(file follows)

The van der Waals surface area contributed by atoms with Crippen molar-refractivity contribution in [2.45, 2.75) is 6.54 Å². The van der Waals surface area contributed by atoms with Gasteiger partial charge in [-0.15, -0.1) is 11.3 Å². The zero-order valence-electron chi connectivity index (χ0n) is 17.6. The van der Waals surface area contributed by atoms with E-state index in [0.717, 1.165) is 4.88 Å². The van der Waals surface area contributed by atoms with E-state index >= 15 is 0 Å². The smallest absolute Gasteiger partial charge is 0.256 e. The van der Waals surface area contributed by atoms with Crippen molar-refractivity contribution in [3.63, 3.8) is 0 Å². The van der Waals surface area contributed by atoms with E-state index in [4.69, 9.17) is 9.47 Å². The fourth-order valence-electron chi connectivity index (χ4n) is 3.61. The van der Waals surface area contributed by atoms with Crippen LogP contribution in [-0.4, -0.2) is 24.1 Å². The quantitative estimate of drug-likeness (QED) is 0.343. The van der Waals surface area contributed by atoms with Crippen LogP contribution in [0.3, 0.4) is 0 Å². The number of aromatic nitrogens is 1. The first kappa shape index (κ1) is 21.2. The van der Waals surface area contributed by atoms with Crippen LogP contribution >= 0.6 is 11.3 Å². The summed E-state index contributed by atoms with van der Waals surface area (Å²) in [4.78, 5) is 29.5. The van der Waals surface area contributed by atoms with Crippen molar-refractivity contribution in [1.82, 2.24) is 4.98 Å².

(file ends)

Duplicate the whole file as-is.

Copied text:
The van der Waals surface area contributed by atoms with Crippen molar-refractivity contribution in [2.45, 2.75) is 6.54 Å². The van der Waals surface area contributed by atoms with Gasteiger partial charge in [-0.15, -0.1) is 11.3 Å². The zero-order valence-electron chi connectivity index (χ0n) is 17.6. The van der Waals surface area contributed by atoms with E-state index in [0.717, 1.165) is 4.88 Å². The van der Waals surface area contributed by atoms with E-state index >= 15 is 0 Å². The smallest absolute Gasteiger partial charge is 0.256 e. The van der Waals surface area contributed by atoms with Crippen molar-refractivity contribution in [3.63, 3.8) is 0 Å². The van der Waals surface area contributed by atoms with E-state index in [4.69, 9.17) is 9.47 Å². The fourth-order valence-electron chi connectivity index (χ4n) is 3.61. The van der Waals surface area contributed by atoms with Crippen LogP contribution in [-0.4, -0.2) is 24.1 Å². The quantitative estimate of drug-likeness (QED) is 0.343. The van der Waals surface area contributed by atoms with Crippen LogP contribution in [0.3, 0.4) is 0 Å². The number of aromatic nitrogens is 1. The first kappa shape index (κ1) is 21.2. The van der Waals surface area contributed by atoms with Crippen LogP contribution >= 0.6 is 11.3 Å². The summed E-state index contributed by atoms with van der Waals surface area (Å²) in [4.78, 5) is 29.5. The van der Waals surface area contributed by atoms with Crippen molar-refractivity contribution in [1.82, 2.24) is 4.98 Å².